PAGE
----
Despite celebrating its 20th anniversary in August, COIN has never been permanent. Every few years, the state legislature has to reauthorize it, and the latest COIN reauthorization bill, passed last month, leaves out or severely limits key provisions of the program. Advocates will have to re-start the battle next year in order to restore COIN to its current capacity.

COIN is part of the California Department of Insurance (CDI), which regulates the insurance industry in California. Insurers collect more than $250 billion in premiums annually in California, by far the largest state market for insurance.

Nationally, insurance companies collect nearly $2 trillion in premiums a year. While they are waiting to pay out claims, insurance companies pool those dollars, known as “float,” and invest in stocks, bonds, real estate and other assets. Warren Buffett used float to build his famous investment empire.

Unlike banks, which are bound by the Community Reinvestment Act to safely and soundly meet the credit needs of the communities in which they do business, insurance companies have no such community obligations when it comes to investing float.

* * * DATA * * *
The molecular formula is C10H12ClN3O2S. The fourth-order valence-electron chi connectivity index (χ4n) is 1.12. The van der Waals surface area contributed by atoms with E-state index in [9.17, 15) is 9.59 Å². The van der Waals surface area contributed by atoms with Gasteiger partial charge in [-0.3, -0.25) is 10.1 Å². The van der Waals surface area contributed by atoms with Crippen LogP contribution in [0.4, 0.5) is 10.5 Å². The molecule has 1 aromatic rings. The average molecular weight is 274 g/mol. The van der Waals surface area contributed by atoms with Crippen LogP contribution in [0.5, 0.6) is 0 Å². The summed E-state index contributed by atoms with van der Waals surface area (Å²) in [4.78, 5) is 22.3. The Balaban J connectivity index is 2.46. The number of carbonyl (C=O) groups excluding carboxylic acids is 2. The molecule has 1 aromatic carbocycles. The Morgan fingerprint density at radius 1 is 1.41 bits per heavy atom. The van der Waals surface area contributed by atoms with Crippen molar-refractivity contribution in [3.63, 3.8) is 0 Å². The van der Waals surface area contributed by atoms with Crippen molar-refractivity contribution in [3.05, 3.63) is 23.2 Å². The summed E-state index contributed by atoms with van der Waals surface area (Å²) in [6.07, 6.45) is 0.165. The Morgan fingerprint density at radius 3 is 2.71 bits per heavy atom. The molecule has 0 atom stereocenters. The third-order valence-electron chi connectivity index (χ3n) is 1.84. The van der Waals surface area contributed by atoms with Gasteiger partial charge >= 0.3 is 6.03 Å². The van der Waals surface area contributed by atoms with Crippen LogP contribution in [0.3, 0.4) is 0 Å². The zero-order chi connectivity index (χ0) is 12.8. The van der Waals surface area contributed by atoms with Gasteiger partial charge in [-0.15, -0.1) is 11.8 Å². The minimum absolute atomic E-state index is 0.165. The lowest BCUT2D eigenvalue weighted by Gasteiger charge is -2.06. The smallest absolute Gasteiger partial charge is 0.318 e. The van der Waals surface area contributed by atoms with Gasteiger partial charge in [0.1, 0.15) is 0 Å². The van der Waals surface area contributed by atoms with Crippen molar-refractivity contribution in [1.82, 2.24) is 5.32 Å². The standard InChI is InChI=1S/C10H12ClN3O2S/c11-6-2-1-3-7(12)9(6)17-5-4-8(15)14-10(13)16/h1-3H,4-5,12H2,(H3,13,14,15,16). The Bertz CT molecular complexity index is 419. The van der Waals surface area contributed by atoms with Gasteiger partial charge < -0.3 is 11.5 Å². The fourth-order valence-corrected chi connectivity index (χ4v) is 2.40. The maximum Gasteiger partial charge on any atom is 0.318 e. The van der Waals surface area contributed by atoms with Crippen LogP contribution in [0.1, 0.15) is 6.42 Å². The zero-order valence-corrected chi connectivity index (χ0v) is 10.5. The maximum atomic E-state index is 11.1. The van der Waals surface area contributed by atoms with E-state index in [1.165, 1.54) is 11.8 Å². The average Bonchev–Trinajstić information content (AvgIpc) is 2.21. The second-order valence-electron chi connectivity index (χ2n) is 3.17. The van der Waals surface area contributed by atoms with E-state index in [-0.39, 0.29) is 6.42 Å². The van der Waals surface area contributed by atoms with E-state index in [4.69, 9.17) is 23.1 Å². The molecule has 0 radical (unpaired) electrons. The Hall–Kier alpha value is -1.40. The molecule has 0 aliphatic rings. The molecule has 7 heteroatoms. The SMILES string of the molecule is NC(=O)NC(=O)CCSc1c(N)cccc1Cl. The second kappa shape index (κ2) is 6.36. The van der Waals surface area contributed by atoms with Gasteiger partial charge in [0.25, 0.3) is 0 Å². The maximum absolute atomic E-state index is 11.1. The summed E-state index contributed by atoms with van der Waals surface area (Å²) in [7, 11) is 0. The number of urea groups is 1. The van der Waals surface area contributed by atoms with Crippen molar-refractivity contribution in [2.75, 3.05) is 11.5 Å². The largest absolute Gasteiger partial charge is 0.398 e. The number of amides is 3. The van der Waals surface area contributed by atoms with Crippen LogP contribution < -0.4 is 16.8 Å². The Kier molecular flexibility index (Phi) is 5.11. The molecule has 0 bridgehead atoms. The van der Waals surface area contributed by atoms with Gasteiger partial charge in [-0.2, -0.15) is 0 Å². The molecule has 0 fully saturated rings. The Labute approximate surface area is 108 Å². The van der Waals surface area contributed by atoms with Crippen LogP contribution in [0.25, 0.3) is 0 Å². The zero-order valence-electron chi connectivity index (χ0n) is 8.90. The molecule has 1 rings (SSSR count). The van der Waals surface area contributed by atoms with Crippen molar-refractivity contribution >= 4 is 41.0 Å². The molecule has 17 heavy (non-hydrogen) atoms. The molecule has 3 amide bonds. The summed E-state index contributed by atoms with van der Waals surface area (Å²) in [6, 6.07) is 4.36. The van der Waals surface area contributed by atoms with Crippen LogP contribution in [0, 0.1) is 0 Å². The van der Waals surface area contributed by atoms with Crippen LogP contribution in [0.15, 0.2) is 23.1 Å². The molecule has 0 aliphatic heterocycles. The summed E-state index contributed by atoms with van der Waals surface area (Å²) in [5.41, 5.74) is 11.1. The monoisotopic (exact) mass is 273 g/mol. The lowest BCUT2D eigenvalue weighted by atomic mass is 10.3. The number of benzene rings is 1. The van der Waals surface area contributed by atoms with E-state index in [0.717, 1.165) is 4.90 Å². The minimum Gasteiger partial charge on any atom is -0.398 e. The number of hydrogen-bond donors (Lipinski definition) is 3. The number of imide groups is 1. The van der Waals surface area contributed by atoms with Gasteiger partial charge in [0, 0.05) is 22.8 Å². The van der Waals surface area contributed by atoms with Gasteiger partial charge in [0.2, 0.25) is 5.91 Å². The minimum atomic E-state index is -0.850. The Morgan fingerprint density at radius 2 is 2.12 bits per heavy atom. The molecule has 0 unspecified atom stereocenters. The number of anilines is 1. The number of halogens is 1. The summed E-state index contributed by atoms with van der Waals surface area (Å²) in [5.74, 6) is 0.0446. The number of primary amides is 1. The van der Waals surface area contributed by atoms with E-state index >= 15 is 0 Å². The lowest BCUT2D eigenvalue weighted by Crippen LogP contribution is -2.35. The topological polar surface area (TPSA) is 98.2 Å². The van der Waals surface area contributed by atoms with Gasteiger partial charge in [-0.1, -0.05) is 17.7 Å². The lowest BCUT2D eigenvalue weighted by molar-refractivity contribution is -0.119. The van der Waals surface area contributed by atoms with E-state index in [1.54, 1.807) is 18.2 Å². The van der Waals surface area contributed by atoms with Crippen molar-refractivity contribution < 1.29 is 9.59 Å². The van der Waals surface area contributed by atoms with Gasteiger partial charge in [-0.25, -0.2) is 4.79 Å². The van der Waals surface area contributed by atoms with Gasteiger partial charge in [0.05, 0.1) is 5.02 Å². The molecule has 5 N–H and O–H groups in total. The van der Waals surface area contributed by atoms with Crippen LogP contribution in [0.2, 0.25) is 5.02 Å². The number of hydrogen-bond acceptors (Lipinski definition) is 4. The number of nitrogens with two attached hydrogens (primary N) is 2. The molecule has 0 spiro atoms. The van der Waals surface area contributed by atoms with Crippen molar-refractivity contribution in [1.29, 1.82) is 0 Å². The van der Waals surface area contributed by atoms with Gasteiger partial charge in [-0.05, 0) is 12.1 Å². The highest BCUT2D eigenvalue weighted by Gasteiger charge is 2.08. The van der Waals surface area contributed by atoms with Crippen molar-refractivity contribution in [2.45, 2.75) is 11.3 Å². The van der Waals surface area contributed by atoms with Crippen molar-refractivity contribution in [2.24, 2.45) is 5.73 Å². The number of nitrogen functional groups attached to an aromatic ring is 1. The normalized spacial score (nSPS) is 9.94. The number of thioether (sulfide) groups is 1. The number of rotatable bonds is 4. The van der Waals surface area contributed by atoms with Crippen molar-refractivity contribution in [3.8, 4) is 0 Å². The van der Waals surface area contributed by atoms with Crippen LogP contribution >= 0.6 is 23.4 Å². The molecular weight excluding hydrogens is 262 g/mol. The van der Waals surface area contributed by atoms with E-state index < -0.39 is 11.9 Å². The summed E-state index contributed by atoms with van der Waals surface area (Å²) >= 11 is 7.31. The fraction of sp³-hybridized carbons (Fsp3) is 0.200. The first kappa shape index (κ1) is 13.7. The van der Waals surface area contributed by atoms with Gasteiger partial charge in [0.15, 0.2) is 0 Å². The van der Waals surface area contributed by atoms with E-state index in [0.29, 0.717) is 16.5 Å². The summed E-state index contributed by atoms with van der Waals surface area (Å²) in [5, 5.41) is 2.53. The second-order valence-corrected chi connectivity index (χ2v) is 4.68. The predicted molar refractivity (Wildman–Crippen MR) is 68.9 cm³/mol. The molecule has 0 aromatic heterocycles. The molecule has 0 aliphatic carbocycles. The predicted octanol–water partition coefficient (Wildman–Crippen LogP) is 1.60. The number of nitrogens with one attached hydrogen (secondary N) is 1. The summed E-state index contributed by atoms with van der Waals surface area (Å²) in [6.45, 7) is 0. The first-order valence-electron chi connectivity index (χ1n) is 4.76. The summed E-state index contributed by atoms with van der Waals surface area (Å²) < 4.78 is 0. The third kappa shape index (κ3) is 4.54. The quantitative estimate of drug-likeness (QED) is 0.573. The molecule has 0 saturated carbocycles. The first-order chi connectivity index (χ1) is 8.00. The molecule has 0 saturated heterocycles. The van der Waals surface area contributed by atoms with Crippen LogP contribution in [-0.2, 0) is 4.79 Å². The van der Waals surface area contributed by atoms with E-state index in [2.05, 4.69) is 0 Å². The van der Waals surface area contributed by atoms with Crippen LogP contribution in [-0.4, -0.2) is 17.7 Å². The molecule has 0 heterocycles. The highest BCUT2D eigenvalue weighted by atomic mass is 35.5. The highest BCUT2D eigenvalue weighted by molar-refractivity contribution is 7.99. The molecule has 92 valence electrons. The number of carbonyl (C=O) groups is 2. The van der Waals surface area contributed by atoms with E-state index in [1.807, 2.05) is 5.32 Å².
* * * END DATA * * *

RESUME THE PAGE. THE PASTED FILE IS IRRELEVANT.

COIN was originally created as a compromise, after community organizers in California began pushing for a similar reinvestment obligation on the part of insurance companies. Instead of a mandatory reinvestment obligation, COIN is a voluntary reinvestment program.

“It’s not about making [insurance companies] take money they would have invested in operations, it’s about refocusing investments that they’re making elsewhere into communities that provides no additional risk, a reasonable financial return and a return to healthier communities, which ultimately benefits them,” says Kevin Stein, associate director at the California Reinvestment Coalition (CRC), which was involved in the original push that led to COIN. “If they’re taking all this money out of California communities, they should be investing some of it back.”

Berkshire Hathaway, Buffett’s company, collected $3.2 billion in premiums from Californians in 2015, and only $914,066 went to investments that COIN has verified to provide a positive environmental or social impact for low-to-moderate-income (LMI) households or areas (as well as rural communities) in California. The amount reflects a downward trend for Berkshire Hathaway, which reinvested $1.1 million in 2014 and $1.3 million in 2013, according to COIN data.

COIN’s ability to collect that data from insurance companies and make it available to the public, known as the Community Investment Survey Data Call, expires at the end of 2016. The reauthorization bill contains only a promise that some reporting requirement will exist in the future.